Pussy Riot Has Far Less Support In Russia Than Was First Believed

Nadezhda Tolokonnikova, 22, a philosophy graduate, Maria Alekhina, 24, a charity worker and environmental activist and Yekaterina Samutsevich, 30, a computer programming graduate have been imprisoned since March on charges of hooliganism motivated by religious hatred, were found guilty and sentenced to two years imprisonment each. But while Amnesty International has declared the three “prisoners of conscience,” Madonna got far more attention for their cause by displaying the group’s name on her back at a recent Moscow concert. Nevertheless, Pussy Riot support in Russia is far less than it is anywhere else on the planet.

In fact, few Western musicians have taken the stage recently without making some gesture in support of Pussy Riot, which takes aesthetic inspiration from the American riot grrrl feminist musical movement of the 1990s.  In just a few weeks, Pussy Riot has become the balaclava-clad face of Russian political oppression for many in the West, drawing tremendous attention to their cause and doubtless having an impact on the sentence, if not the verdict.

The Pussy Riot phenomenon would seem to present an opportunity to draw more global attention to Russia’s opposition, help it develop a cohesive agenda, and perhaps channel foreign support toward efforts to make Russia as a whole freer.  But this hasn’t happened.

The Russian opposition – along with much of Russian society – finds Pussy Riot’s language, tactics and overt championing of feminism and gay rights too extreme. The group’s foreign supporters, for their part, know little about Russia’s political and social context. The result was a focus in Russia and abroad on the women themselves and leniency towards them, not their message or that of the opposition as a whole.

There seems little doubt that the trial and the harsh sentences handed down to the women will worsen the image of Russia in the West, and particularly the credibility of Vladimir Putin, who has just completed the first 100 days of his third term as president. Many governments, including the United States, have condemned the sentence as disproportionate, and celebrities from Paul McCartney to Madonna have weighed in with their support for the group.

But international opinion can often have a negative impact in Russia. How the trial and its outcome have affected Russian public opinion may play a much bigger role in coming months, as the anti-Putin protest movement returns to the streets after a summer hiatusand the political season begins anew.

Public opinion has remained rather staunchly anti-Pussy Riot since the women were arrested in March. The latest poll, released last week by the independent Levada Center in Moscow, shows little change.

According to the survey, 55 percent of Russians did not have their views of the judicial system altered by the trial; 9 percent said it diminished their trust in courts while 5 percent said it increased it, and 12 percent said they have no faith in the courts to begin with. About 36 percent thought the verdict would be based on the facts of the case; 18 percent thought the verdict would be dictated “from the top.” Interestingly, when asked what they thought the punk band’s goal was in staging the protest, about 30 percent of respondents said it was “against the church and its role in politics”; 13 percent thought it was “against Putin” and 36 percent said they could not discern the purpose.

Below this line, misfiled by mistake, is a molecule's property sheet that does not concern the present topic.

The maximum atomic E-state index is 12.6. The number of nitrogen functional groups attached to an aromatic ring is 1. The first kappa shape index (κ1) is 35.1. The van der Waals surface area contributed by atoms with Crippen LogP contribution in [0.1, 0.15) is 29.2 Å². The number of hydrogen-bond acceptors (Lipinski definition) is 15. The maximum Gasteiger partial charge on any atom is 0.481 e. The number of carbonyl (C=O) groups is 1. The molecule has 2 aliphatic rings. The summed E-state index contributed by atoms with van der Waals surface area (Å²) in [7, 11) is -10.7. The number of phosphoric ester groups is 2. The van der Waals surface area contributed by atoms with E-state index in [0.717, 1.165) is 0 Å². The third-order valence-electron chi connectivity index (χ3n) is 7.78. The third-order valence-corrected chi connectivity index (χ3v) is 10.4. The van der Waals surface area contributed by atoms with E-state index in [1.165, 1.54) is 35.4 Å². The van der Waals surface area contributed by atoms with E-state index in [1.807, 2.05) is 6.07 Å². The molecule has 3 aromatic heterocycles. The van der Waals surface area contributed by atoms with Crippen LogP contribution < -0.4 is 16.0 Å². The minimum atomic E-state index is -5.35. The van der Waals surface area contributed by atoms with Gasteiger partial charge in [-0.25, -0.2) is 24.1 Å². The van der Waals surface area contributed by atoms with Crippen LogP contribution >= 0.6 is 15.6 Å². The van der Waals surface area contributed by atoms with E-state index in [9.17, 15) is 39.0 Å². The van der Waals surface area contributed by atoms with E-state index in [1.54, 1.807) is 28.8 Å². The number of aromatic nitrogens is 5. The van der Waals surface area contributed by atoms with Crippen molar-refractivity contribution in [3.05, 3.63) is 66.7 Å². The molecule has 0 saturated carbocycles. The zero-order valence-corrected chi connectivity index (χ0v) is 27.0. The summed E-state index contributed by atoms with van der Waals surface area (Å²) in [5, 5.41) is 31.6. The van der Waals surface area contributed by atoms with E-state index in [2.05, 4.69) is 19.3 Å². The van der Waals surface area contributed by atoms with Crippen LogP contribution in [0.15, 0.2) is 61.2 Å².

More worrisome, from the Kremlin’s point of view, is the effect the trial has had on Russia’s more educated and influential social strata. Of course the usual suspects – opposition leaders, artists, liberal intellectuals – have popped up to protest the treatment of the women, who were kept almost six months in pretrial detention and now face more than a year in the harsh conditions of a Russian penal colony.

An opinion poll of Russians released by the independent Levada research group on Friday showed only 6 percent had sympathy with the women, 51 percent said they found nothing good about them or felt irritation or hostility, and the rest were unable to say or were indifferent.

“The girls went too far, but they should be fined and released,” said Alexei, a 30-year-old engineer on a Moscow street near the court. He declined to give his family name.

Protest leaders say Putin will not relax pressure on opponents in his new six-year term. In moves seen by the opposition as a crackdown, parliament has rushed through laws increasing fines for protesters, tightening controls on the Internet, which is used to arrange protests, and imposing stricter rules on defamation.

Pussy Riot’s conviction comes in the wake of several recently passed laws cracking down on opposition, including one that raised the fine for taking part in an unauthorized demonstrations by 150 times to 300,000 rubles (about $9,000). Another measure requires non-government organizations that both engage in vaguely defined political activity and receive funding from abroad to register as “foreign agents.”

Nevertheless, Komsomolskay Pravda daily said on Saturday: “There is a feeling that the Moscow city court, after the lawyers’ appeal, will cut (the sentence) down to only one year, and after that they will release these foolish women back to their children and loved ones.” Certainly this statement can’t be understood to be coming from someone that supported “Pussy Riot’s” political position.

In the aftermath of their trial, their popularity at home could not be any clearer as they’ll fellow country men are indifferent to their cause.

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